Legal aid is defined as giving free legal services to the poor & needy who cannot afford a lawyer for the conduct of a case or a legal proceeding in court.
January 24, 2020
Legal aid is defined as giving free legal services to the poor and needy who cannot afford the services of a lawyer for the conduct of a case or a legal proceeding in any court, tribunal or front of any authority.
In 1980, a Committee known as Committee for Implementing Legal Aid Schemes (CILAS) was constituted under the Chairmanship of Honourable Justice P.N. Bhagwati to oversee and regulate legal aid programs all through the country. The formulation of Lok Adalats added another domain to the judicial system of India which remained as a supplementary forum to the litigants. In 1987, the Legal Services Authorities (Amendments) Act 2002 was established to give a statutory acknowledgement to legal aid programs all through the nation. It was implemented on 9 November 1995. ‘The Act provides the criteria for delivering lawful administrations to the eligible persons.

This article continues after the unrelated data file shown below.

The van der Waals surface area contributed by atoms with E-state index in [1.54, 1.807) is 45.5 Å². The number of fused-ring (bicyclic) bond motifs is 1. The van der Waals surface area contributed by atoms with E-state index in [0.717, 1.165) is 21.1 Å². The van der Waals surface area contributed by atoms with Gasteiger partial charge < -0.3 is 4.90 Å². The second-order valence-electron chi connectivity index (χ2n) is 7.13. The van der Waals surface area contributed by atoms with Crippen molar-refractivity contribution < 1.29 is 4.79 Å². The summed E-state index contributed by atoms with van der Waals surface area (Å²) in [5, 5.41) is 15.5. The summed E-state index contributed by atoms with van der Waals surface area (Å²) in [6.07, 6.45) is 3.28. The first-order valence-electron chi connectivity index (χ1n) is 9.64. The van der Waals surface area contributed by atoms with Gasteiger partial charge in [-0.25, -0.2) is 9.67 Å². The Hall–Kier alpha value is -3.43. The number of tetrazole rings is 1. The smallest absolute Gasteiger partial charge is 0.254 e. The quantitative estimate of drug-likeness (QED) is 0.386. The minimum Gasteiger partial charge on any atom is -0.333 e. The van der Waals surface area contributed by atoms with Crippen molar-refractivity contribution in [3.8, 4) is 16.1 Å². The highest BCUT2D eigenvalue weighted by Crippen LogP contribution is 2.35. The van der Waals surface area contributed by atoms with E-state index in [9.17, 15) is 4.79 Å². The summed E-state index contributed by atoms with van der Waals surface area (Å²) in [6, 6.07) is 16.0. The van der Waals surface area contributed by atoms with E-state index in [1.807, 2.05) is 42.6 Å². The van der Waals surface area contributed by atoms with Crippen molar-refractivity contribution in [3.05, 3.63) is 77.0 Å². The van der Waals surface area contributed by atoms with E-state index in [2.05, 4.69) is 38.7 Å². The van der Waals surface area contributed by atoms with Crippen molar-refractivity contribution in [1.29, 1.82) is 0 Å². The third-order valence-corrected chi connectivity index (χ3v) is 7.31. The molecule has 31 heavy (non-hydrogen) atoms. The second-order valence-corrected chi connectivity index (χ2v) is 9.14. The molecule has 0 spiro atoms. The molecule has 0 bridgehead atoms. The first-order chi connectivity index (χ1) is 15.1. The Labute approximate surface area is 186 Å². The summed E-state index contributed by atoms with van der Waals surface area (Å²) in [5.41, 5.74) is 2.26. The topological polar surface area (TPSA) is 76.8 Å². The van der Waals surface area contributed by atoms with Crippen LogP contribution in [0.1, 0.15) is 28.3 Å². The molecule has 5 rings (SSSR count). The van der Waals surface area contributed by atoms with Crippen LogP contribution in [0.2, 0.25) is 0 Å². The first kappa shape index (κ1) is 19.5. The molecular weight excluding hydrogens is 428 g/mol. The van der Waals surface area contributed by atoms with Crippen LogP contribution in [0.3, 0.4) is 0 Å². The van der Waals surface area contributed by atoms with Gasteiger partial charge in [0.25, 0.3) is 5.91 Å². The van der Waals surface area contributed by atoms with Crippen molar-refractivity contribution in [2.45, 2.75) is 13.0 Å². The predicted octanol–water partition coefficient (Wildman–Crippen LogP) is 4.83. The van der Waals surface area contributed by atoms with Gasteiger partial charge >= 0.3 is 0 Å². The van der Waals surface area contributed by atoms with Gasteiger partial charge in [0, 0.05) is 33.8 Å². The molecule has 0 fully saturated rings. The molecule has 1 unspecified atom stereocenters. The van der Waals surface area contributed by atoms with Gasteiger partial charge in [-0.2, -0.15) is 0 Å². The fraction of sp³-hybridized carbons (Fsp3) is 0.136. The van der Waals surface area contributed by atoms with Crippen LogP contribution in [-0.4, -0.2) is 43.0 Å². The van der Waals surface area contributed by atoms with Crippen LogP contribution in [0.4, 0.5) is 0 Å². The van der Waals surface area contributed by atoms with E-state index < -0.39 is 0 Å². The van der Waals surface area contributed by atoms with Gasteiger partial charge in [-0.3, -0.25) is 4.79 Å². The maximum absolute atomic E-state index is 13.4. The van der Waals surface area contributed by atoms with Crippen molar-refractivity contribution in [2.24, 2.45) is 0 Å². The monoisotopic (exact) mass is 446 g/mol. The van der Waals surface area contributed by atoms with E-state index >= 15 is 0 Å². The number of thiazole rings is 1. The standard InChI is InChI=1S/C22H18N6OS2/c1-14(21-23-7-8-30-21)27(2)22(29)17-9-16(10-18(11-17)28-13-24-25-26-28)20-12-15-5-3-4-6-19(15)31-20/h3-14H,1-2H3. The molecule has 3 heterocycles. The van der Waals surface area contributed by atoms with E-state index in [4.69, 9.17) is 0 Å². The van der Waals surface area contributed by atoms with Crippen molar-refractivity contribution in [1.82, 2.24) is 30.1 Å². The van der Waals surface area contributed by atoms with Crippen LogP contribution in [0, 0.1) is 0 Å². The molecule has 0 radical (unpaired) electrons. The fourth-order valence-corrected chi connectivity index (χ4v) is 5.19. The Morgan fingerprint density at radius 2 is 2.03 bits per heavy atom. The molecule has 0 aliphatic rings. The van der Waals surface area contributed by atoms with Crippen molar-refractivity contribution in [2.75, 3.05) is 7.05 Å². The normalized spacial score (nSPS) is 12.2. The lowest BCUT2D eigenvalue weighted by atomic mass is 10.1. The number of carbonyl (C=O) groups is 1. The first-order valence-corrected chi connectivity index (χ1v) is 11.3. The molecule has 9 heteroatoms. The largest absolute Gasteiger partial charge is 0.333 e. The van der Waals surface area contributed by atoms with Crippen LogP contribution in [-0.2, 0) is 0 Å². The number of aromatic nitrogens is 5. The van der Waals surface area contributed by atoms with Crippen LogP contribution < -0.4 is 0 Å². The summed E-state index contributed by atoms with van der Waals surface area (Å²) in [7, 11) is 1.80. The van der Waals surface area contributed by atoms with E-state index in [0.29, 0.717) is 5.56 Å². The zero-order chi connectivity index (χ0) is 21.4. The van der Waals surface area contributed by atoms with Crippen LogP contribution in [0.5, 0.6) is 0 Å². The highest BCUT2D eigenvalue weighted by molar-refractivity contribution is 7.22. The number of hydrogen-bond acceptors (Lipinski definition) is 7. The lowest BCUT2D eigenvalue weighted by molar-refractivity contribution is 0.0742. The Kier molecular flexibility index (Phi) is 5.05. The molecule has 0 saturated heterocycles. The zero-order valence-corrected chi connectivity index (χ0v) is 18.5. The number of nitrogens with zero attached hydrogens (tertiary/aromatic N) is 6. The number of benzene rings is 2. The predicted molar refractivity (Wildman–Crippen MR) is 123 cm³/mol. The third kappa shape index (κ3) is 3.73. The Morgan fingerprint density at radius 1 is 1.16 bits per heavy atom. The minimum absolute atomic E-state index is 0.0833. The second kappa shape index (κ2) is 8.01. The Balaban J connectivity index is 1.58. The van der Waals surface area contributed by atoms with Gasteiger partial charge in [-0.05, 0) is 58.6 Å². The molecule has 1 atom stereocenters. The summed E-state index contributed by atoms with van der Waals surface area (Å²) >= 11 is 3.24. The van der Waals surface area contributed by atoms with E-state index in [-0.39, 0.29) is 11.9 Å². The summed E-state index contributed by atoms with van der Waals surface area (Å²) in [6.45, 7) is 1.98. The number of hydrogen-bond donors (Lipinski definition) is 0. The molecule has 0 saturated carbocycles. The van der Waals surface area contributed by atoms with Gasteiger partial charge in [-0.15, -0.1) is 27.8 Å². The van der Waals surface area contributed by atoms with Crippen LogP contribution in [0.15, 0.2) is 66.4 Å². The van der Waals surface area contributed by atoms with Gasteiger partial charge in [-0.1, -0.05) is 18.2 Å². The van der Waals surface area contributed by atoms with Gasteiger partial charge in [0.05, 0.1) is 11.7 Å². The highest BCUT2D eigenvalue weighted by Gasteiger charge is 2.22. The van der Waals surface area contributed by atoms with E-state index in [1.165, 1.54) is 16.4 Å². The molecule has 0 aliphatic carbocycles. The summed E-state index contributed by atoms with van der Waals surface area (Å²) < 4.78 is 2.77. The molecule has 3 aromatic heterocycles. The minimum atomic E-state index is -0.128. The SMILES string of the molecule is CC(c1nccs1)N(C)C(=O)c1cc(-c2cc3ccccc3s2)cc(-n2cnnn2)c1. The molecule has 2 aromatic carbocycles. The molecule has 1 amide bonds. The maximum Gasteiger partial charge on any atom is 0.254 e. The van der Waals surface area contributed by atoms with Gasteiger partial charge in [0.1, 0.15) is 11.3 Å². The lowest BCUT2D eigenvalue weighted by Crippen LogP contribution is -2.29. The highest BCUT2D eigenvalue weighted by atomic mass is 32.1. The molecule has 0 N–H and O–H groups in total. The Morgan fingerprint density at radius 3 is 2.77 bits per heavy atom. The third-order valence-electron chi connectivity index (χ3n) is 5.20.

- Payment of court and other process fees
- Charges for preparing, drafting and filing of any legal proceedings
- Expenses of a Legal Advisor or Legal Practitioner
- Costs of obtaining decrees, orders, judgments, or any other documents in a legal proceeding
- Costs of paperwork, including printing and translation etc
- The police must inform the nearest Legal Aid Committee about the arrest a person immediately after such arrest. It was held in the case of Sheela Barse V. State of Maharashtra.
- The Magistrates and sessions judges must inform every accused who appears before them and who is not represented by a lawyer on account of his poverty or indigence that he is entitled to free legal services at the cost of the State.
- Failure to provide legal aid to an indigent accused, unless it was refused, would vitiate the trial. It might even result in setting aside a conviction and sentence. It was held in the case of Suk Das Vs. Union Territory of Arunachal Pradesh (1986).